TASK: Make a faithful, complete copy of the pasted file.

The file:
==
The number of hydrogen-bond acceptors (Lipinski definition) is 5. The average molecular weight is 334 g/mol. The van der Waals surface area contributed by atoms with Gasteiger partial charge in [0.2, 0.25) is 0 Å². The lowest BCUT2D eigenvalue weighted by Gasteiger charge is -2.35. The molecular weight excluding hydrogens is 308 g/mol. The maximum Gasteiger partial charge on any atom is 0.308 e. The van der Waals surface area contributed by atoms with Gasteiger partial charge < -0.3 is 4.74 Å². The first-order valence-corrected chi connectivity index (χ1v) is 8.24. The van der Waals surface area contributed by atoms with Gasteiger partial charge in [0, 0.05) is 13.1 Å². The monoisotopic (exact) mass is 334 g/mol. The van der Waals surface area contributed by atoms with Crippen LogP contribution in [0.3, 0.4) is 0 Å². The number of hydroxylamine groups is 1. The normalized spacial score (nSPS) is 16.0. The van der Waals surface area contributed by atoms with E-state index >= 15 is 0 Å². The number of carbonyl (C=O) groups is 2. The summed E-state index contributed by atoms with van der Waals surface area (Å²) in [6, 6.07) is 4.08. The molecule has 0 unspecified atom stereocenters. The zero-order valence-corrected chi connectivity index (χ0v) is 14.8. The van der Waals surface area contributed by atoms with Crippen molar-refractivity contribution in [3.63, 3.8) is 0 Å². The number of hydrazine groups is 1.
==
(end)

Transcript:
The number of hydrogen-bond acceptors (Lipinski definition) is 5. The average molecular weight is 334 g/mol. The van der Waals surface area contributed by atoms with Gasteiger partial charge in [0.2, 0.25) is 0 Å². The lowest BCUT2D eigenvalue weighted by Gasteiger charge is -2.35. The molecular weight excluding hydrogens is 308 g/mol. The maximum Gasteiger partial charge on any atom is 0.308 e. The van der Waals surface area contributed by atoms with Gasteiger partial charge < -0.3 is 4.74 Å². The first-order valence-corrected chi connectivity index (χ1v) is 8.24. The van der Waals surface area contributed by atoms with Gasteiger partial charge in [0, 0.05) is 13.1 Å². The monoisotopic (exact) mass is 334 g/mol. The van der Waals surface area contributed by atoms with Crippen LogP contribution in [0.3, 0.4) is 0 Å². The number of hydroxylamine groups is 1. The normalized spacial score (nSPS) is 16.0. The van der Waals surface area contributed by atoms with E-state index >= 15 is 0 Å². The number of carbonyl (C=O) groups is 2. The summed E-state index contributed by atoms with van der Waals surface area (Å²) in [6, 6.07) is 4.08. The molecule has 0 unspecified atom stereocenters. The zero-order valence-corrected chi connectivity index (χ0v) is 14.8. The van der Waals surface area contributed by atoms with Crippen molar-refractivity contribution in [3.63, 3.8) is 0 Å². The number of hydrazine groups is 1.